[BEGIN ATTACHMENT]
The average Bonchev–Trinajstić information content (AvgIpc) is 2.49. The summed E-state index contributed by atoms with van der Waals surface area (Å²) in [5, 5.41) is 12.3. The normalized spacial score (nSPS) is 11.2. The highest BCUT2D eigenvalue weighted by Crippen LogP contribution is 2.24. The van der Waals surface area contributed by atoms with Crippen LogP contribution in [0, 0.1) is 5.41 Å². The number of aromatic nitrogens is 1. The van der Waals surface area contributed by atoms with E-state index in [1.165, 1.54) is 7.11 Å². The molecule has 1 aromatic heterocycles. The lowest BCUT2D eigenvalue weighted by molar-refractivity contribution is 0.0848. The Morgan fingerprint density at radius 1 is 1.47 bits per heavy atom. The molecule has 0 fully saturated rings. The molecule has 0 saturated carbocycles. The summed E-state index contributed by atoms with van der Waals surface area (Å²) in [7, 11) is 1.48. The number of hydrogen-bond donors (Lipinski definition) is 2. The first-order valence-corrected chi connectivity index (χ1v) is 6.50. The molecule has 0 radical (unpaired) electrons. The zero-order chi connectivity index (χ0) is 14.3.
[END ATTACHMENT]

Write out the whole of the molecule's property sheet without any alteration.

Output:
The average Bonchev–Trinajstić information content (AvgIpc) is 2.49. The summed E-state index contributed by atoms with van der Waals surface area (Å²) in [5, 5.41) is 12.3. The normalized spacial score (nSPS) is 11.2. The highest BCUT2D eigenvalue weighted by Crippen LogP contribution is 2.24. The van der Waals surface area contributed by atoms with Crippen LogP contribution in [0, 0.1) is 5.41 Å². The number of aromatic nitrogens is 1. The van der Waals surface area contributed by atoms with E-state index in [1.165, 1.54) is 7.11 Å². The molecule has 1 aromatic heterocycles. The lowest BCUT2D eigenvalue weighted by molar-refractivity contribution is 0.0848. The Morgan fingerprint density at radius 1 is 1.47 bits per heavy atom. The molecule has 0 fully saturated rings. The molecule has 0 saturated carbocycles. The summed E-state index contributed by atoms with van der Waals surface area (Å²) in [7, 11) is 1.48. The number of hydrogen-bond donors (Lipinski definition) is 2. The first-order valence-corrected chi connectivity index (χ1v) is 6.50. The molecule has 0 radical (unpaired) electrons. The zero-order chi connectivity index (χ0) is 14.3.